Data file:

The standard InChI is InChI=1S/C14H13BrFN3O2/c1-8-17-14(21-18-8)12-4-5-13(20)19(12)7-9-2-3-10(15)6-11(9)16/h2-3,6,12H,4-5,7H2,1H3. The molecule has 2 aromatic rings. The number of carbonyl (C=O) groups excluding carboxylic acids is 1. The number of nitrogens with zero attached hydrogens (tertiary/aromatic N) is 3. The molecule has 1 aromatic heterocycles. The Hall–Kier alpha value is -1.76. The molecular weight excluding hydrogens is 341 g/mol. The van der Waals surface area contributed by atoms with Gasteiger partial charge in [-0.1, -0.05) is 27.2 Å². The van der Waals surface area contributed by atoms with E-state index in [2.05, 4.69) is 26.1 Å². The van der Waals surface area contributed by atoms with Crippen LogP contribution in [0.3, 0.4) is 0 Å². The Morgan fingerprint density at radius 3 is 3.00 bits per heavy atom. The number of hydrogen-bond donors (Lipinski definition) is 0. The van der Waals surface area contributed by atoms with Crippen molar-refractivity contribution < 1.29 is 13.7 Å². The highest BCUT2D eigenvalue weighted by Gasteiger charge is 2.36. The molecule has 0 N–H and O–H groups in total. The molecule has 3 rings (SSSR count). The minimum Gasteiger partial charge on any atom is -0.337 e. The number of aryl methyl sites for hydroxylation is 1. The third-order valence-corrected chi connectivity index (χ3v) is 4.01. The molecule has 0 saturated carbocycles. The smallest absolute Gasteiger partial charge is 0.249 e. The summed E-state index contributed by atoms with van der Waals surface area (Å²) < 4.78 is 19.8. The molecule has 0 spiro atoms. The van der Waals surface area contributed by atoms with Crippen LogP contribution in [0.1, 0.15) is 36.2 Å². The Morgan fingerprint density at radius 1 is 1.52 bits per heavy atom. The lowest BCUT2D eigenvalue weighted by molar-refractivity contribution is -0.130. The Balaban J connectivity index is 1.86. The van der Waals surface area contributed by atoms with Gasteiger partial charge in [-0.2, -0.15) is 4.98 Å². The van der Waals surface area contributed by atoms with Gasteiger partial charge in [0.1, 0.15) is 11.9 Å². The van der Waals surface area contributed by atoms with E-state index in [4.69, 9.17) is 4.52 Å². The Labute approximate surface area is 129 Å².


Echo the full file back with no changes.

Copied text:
The standard InChI is InChI=1S/C14H13BrFN3O2/c1-8-17-14(21-18-8)12-4-5-13(20)19(12)7-9-2-3-10(15)6-11(9)16/h2-3,6,12H,4-5,7H2,1H3. The molecule has 2 aromatic rings. The number of carbonyl (C=O) groups excluding carboxylic acids is 1. The number of nitrogens with zero attached hydrogens (tertiary/aromatic N) is 3. The molecule has 1 aromatic heterocycles. The Hall–Kier alpha value is -1.76. The molecular weight excluding hydrogens is 341 g/mol. The van der Waals surface area contributed by atoms with Gasteiger partial charge in [-0.1, -0.05) is 27.2 Å². The van der Waals surface area contributed by atoms with E-state index in [2.05, 4.69) is 26.1 Å². The van der Waals surface area contributed by atoms with Crippen LogP contribution in [0.3, 0.4) is 0 Å². The Morgan fingerprint density at radius 3 is 3.00 bits per heavy atom. The number of hydrogen-bond donors (Lipinski definition) is 0. The van der Waals surface area contributed by atoms with Crippen molar-refractivity contribution < 1.29 is 13.7 Å². The highest BCUT2D eigenvalue weighted by Gasteiger charge is 2.36. The molecule has 0 N–H and O–H groups in total. The molecule has 3 rings (SSSR count). The minimum Gasteiger partial charge on any atom is -0.337 e. The number of aryl methyl sites for hydroxylation is 1. The third-order valence-corrected chi connectivity index (χ3v) is 4.01. The molecule has 0 saturated carbocycles. The smallest absolute Gasteiger partial charge is 0.249 e. The summed E-state index contributed by atoms with van der Waals surface area (Å²) < 4.78 is 19.8. The molecule has 0 spiro atoms. The van der Waals surface area contributed by atoms with Crippen LogP contribution in [0.1, 0.15) is 36.2 Å². The Morgan fingerprint density at radius 1 is 1.52 bits per heavy atom. The lowest BCUT2D eigenvalue weighted by molar-refractivity contribution is -0.130. The Balaban J connectivity index is 1.86. The van der Waals surface area contributed by atoms with Gasteiger partial charge in [-0.2, -0.15) is 4.98 Å². The van der Waals surface area contributed by atoms with Gasteiger partial charge in [0.1, 0.15) is 11.9 Å². The van der Waals surface area contributed by atoms with E-state index in [4.69, 9.17) is 4.52 Å². The Labute approximate surface area is 129 Å².